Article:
18 January 2004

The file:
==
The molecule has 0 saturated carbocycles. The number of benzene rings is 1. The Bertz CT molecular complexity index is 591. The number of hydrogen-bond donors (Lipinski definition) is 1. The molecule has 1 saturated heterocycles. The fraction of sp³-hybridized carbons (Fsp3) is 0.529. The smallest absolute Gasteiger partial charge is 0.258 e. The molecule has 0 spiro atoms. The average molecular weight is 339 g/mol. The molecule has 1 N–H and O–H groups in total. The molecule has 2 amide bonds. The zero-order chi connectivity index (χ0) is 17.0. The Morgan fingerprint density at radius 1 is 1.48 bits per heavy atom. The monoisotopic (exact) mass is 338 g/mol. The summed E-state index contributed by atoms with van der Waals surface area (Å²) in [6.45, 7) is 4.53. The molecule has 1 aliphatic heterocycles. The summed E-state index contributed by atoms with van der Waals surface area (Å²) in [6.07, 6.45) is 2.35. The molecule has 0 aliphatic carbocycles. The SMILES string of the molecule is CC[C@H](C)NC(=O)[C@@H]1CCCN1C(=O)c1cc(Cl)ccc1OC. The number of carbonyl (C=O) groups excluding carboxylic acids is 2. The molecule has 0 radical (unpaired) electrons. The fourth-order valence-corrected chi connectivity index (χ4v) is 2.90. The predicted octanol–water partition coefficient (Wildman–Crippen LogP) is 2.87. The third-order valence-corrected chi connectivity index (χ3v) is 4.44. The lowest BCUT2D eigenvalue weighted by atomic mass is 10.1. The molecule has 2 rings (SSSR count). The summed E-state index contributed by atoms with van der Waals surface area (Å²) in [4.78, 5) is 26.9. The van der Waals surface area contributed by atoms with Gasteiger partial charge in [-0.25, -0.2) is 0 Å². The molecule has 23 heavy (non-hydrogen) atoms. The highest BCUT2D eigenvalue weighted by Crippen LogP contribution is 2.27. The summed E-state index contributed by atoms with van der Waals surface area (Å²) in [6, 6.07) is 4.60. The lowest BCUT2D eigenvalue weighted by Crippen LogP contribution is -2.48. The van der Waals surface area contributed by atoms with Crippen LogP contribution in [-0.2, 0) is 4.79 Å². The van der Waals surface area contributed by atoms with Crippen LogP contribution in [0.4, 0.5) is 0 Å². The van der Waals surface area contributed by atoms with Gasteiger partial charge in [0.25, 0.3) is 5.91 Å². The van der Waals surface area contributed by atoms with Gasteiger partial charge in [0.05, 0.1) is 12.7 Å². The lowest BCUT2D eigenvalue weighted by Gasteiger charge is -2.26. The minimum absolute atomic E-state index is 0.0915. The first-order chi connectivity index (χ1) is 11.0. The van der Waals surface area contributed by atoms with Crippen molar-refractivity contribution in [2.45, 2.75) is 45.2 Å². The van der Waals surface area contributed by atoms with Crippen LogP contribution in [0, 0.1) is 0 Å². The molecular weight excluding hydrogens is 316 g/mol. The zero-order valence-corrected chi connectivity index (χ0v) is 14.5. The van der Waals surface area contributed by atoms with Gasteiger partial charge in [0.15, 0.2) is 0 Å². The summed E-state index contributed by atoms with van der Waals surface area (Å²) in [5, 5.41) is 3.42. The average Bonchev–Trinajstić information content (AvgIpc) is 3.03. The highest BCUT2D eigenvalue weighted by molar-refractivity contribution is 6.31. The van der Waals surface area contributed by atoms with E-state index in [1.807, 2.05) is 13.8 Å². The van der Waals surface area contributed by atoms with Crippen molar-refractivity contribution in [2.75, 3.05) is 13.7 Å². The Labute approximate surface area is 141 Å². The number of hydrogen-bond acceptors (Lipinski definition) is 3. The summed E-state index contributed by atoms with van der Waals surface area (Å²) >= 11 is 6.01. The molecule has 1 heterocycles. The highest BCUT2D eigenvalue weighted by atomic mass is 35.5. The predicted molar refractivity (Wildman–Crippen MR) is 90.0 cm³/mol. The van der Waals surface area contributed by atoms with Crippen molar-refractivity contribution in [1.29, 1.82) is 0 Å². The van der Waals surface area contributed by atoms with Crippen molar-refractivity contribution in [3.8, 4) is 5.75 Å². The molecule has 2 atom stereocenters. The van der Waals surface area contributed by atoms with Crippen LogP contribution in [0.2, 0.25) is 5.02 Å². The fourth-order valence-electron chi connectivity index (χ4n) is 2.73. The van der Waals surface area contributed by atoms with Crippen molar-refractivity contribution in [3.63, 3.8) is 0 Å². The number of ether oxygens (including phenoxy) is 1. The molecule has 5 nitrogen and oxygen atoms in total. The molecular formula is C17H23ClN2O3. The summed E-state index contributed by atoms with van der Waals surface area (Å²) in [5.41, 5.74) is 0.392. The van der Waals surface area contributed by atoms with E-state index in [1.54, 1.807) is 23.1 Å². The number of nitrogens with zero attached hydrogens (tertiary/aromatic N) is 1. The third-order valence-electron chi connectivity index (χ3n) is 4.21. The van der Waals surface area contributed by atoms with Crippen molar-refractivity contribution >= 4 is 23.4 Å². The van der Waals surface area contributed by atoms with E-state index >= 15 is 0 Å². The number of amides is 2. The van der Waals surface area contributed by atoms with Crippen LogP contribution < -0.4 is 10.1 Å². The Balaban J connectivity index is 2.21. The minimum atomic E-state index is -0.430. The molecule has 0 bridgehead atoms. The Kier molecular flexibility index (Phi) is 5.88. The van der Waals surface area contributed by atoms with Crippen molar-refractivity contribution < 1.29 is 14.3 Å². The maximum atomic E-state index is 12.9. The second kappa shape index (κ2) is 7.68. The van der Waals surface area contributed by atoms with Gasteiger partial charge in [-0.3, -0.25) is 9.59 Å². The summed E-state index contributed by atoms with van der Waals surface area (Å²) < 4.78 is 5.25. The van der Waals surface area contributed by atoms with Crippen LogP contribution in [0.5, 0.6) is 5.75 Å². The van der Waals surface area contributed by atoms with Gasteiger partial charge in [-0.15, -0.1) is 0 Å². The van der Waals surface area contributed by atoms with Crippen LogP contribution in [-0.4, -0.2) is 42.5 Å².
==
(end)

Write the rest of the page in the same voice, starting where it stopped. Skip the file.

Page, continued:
There is an interesting book review of two books on the AOL/Time Warner merger debacle in today's New York Times Book Review. I've been no friend of AOL since the early 1990s, shortly after it got off the ground and decided that noncompliance with existing standards was actually a sign of being user-friendly. I'm not much more of a friend of TimeWarner, and will probably become even less of one in the next year or two if TW tries to act against several of my clients. (Occasionally, representing an author requires maintaining a defensive posture, not necessarily suing.) In either event, it is interesting to see some of the material that one could obtain only in scattered sources beginning to appear in consolidated form in reputable books. This fits nicely into the Perfesser's remarks on corporate governance—and shows that the rot is a lot deeper and wider than Enron and other companies whose principal business turned out to be gambling with financial instruments.